Living at the Sharp End – CAB clients in crisis

Category: Basic Health and Welfare

13th July 2016

This report, 'Living at the Sharp End: CAB clients in crisis', looks in detail at the causes of gaps in income, particularly with regards to the benefits system; the impact of gaps in income on CAB clients; and the adequacy of existing crisis assistance provided by statutory agencies.

On-going analysis of CAB case evidence over the last four years has shown that more and more bureaux clients are experiencing periods of no income, and are unable to afford essentials including food, gas and electricity to heat their homes, as well as priority payments such as rent. More worryingly still are the number of clients who present at bureaux having not eaten in a number of days.

Based on the findings of this research, the report recommends changes that could increase people's resilience to income shocks, help to prevent gaps in income and improve crisis assistance. Citizens Advice Scotland's intention is to present CAB evidence in order that they can work constructively with stakeholders to prevent anyone from experiencing a period of no income, and ensure that adequate crisis assistance is available when things do go wrong.

Children

Various impacts that gaps in income can have for individuals have been explored, but there can be impacts for others in the household, which are at times less visible. Of particular concern is the impact on children and other dependents.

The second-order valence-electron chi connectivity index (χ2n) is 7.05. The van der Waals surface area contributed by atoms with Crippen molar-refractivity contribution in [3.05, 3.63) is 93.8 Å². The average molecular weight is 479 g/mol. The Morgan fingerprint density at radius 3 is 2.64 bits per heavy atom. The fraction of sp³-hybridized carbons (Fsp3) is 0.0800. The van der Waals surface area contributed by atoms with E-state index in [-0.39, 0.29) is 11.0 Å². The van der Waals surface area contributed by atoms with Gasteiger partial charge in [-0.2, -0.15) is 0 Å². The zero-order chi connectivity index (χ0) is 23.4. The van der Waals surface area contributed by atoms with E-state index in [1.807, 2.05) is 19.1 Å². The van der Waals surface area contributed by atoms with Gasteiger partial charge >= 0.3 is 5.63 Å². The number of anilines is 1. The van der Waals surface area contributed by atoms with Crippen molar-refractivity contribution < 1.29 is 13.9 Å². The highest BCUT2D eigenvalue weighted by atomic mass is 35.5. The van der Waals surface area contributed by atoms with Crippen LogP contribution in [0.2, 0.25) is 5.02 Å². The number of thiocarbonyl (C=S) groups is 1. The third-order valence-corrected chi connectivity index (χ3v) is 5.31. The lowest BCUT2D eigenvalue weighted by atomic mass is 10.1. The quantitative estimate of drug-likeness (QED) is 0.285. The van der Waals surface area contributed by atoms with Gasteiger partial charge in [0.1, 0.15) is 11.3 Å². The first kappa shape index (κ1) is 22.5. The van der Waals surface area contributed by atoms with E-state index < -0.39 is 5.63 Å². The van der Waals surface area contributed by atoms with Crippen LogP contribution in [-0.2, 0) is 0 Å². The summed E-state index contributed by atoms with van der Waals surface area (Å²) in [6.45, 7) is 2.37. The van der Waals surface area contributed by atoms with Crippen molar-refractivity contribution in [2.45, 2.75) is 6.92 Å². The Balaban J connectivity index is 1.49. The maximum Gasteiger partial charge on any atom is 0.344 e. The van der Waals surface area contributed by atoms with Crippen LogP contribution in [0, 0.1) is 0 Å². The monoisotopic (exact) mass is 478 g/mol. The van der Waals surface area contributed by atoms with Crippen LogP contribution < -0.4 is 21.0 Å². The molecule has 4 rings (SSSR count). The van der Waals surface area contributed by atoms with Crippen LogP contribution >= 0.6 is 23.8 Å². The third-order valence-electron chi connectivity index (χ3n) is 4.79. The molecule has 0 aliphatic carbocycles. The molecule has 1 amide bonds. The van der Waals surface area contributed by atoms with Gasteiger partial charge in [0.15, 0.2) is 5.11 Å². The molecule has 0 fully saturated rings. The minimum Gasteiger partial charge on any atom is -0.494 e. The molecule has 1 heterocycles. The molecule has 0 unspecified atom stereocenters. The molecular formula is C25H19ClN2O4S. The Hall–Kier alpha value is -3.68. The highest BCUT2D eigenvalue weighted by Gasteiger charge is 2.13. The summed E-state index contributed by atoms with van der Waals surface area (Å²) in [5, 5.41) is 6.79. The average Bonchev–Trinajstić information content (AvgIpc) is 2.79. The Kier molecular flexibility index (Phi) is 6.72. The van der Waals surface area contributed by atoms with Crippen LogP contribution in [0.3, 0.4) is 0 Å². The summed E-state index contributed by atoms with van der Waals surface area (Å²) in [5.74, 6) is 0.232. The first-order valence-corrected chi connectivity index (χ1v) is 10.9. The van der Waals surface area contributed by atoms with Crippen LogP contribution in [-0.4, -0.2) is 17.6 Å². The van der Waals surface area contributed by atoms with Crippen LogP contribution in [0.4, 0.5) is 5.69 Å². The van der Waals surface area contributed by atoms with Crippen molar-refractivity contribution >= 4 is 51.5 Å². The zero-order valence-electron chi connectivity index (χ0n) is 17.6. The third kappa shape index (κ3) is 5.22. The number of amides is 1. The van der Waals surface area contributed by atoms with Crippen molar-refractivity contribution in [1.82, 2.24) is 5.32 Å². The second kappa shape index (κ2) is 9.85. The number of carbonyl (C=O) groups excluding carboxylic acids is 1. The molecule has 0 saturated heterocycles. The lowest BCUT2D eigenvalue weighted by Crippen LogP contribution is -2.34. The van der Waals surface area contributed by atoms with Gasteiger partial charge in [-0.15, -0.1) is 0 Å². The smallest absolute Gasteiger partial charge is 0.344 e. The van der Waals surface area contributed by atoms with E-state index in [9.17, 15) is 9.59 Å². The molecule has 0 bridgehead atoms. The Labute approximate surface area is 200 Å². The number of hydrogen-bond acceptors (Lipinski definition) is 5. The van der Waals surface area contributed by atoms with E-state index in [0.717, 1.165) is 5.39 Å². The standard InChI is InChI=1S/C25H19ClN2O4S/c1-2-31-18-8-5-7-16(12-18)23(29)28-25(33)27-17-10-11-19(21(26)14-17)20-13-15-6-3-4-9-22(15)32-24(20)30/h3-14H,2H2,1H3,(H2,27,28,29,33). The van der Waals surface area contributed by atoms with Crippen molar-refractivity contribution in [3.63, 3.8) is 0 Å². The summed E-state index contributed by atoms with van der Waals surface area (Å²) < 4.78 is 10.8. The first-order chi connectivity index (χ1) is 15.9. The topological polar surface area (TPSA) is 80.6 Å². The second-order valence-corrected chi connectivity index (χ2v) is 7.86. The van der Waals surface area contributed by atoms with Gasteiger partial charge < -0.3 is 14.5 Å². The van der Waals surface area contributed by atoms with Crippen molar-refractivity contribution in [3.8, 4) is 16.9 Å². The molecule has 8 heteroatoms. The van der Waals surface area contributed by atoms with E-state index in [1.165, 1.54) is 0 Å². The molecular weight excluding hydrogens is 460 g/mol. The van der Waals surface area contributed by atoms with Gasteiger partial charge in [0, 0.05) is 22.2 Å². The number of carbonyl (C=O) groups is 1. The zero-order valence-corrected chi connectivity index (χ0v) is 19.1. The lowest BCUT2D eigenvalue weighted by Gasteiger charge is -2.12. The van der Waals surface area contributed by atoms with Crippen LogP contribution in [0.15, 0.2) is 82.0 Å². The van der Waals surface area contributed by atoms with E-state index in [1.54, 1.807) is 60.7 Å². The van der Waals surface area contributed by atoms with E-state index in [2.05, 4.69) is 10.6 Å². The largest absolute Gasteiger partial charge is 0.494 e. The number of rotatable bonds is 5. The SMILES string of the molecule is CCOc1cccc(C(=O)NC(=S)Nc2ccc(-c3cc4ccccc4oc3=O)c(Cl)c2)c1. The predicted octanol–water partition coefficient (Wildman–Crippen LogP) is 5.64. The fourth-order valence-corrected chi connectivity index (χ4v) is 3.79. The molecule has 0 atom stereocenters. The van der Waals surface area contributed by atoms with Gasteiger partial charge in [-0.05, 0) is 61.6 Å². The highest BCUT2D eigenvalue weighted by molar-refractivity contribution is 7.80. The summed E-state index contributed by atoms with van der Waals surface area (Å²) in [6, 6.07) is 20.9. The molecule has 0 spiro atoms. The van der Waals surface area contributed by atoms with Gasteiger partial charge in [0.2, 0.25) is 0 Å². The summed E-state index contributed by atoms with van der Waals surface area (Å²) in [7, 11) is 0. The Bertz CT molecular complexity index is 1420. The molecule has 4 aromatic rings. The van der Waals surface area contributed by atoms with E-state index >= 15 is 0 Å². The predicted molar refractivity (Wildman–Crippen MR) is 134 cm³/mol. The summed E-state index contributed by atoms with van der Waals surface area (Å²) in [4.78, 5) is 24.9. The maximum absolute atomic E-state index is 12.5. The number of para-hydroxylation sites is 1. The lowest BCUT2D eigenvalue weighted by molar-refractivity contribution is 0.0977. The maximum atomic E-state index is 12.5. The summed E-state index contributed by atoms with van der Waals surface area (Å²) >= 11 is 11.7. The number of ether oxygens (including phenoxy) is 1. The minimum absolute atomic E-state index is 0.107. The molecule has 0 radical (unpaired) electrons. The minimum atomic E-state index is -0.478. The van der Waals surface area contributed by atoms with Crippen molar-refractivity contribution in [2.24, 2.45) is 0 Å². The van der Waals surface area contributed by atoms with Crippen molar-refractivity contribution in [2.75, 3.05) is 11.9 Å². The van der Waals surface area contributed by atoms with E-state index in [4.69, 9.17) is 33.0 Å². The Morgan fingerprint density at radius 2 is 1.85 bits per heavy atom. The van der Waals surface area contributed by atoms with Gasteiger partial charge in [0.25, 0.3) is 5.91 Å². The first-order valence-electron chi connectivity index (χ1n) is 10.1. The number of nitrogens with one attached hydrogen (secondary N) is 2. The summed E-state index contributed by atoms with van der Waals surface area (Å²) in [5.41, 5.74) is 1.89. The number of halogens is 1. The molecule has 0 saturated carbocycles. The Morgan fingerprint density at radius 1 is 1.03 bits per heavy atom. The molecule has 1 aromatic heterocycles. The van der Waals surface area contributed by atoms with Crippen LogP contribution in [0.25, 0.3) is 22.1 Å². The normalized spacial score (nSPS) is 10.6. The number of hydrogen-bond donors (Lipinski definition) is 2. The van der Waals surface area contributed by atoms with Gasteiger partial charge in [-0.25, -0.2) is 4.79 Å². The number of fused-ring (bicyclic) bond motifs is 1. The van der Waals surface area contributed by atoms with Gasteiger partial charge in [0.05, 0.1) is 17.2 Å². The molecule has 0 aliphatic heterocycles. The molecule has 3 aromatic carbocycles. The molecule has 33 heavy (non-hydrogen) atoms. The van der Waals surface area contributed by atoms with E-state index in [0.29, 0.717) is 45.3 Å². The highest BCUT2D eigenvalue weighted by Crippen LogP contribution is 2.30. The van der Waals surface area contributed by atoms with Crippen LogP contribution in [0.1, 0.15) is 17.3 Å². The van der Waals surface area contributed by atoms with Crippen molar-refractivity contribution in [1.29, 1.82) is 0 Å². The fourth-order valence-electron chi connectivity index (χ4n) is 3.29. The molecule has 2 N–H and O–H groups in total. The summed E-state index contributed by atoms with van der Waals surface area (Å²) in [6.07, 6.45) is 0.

Figures published by the Scottish Parliament on the cumulative impact of welfare reforms in Scotland show that these reforms impact unevenly on different individuals and households. Households with dependent children have been hit particularly hard, and especially lone parent households who can expect to lose around £1,800 a year when the reforms have taken full effect.

Of the 47 case studies analysed, a total of 15 clients had caring responsibilities, 12 of which were for dependent children, and three for an adult dependent with care needs. In the duration of the study, each of these clients had had to access some form of crisis support, most commonly emergency food aid from food banks. The implication is that the children in those twelve households were also reliant on food parcels in order to eat. The impact of this precarious situation on those children's early experiences is unknown, however the interview data showed parents' efforts to protect children from the effects of severe poverty.

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